Traditional Japanese bodysuit tattoos are startling to behold, enveloping the shoulders to the buttocks with designs that draw from nature, religion and folklore.
It’s rare to see them in the flesh, however, because of their associations with yakuza, organized-crime syndicates whose activities span drug trafficking to the sex industry. In Japan, tattoos are banned in gyms, golf courses, hot springs and spas. Last year, Osaka Mayor Toru Hashimoto launched a crackdown on tattooed government employees, asking them to confess to any inked body parts in a public survey.
The idea that tattoos are such an issue at weddings seems a bit crazy to me. I would think that choosing members of your bridal party should be more about your friendship than how they will look in your pictures. I couldn’t even imagine how awkward that conversation would be. “I would love for you to be my maid of honor, but I care more about my wedding photos than I do about you so you are going to have to spend hours with a makeup artist covering your tattoos.”
After years of having my tattoos and looking at them every day of my life, I couldn’t imagine seeing myself in current pictures without them. They are a very easy way to tell approximately when the photo was taken. Having them covered would really confuse anyone who knew me and make them think the pictures were taken years ago. Anyone who knows the person with the covered tattoos would immediately know something was missing. The act of explaining the absence of their tattoo in a photo would be far more awkward than having it in the photo to begin with. I just don’t see how you can explain it without sounding extremely shallow.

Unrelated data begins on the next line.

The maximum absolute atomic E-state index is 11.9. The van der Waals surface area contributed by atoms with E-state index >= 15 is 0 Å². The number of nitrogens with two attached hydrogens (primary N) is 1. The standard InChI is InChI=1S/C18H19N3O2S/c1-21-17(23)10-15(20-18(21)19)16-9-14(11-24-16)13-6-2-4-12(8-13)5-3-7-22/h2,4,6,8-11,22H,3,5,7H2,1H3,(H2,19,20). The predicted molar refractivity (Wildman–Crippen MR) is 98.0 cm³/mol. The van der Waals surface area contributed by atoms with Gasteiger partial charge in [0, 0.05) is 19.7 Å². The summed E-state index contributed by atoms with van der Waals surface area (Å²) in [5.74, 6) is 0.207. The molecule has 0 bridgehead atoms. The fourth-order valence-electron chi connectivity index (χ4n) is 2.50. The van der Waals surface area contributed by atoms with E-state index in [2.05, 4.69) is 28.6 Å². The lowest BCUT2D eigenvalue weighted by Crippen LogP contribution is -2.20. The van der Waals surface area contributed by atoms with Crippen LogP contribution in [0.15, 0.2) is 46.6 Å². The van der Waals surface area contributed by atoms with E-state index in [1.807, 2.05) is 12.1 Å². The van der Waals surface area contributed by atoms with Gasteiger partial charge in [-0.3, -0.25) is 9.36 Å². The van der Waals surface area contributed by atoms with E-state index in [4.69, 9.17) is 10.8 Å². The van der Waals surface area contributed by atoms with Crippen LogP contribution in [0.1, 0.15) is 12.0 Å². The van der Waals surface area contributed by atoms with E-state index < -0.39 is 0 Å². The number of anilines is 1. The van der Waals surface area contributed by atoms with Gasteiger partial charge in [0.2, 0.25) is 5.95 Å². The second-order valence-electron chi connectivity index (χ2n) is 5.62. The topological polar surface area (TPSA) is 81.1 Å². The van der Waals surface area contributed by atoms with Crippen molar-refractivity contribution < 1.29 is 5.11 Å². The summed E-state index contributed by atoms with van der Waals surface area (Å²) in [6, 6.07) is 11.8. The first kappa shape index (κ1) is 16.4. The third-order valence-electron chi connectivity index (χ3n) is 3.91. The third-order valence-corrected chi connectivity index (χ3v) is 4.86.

This month the Smithsonian is showing yogic art through the centuries. But then, so is your yoga teacher. From vibrant renderings of Ganesha to Vedic mantras, it’s almost as common to spot yogis adorned in tattoos inspired by their practice as in a pair of Lululemons.
When it comes to getting tattoos it seems woman hold a slight upper edge over men. In the United States 23 percent of the women have tattoos compared with only 19 percent of the men.
This is the first time tattooed woman have outnumbered tattooed men.
Women are using their legs and thighs as the place to display their body art in a new tattooing craze that has gripped inner city suburbs.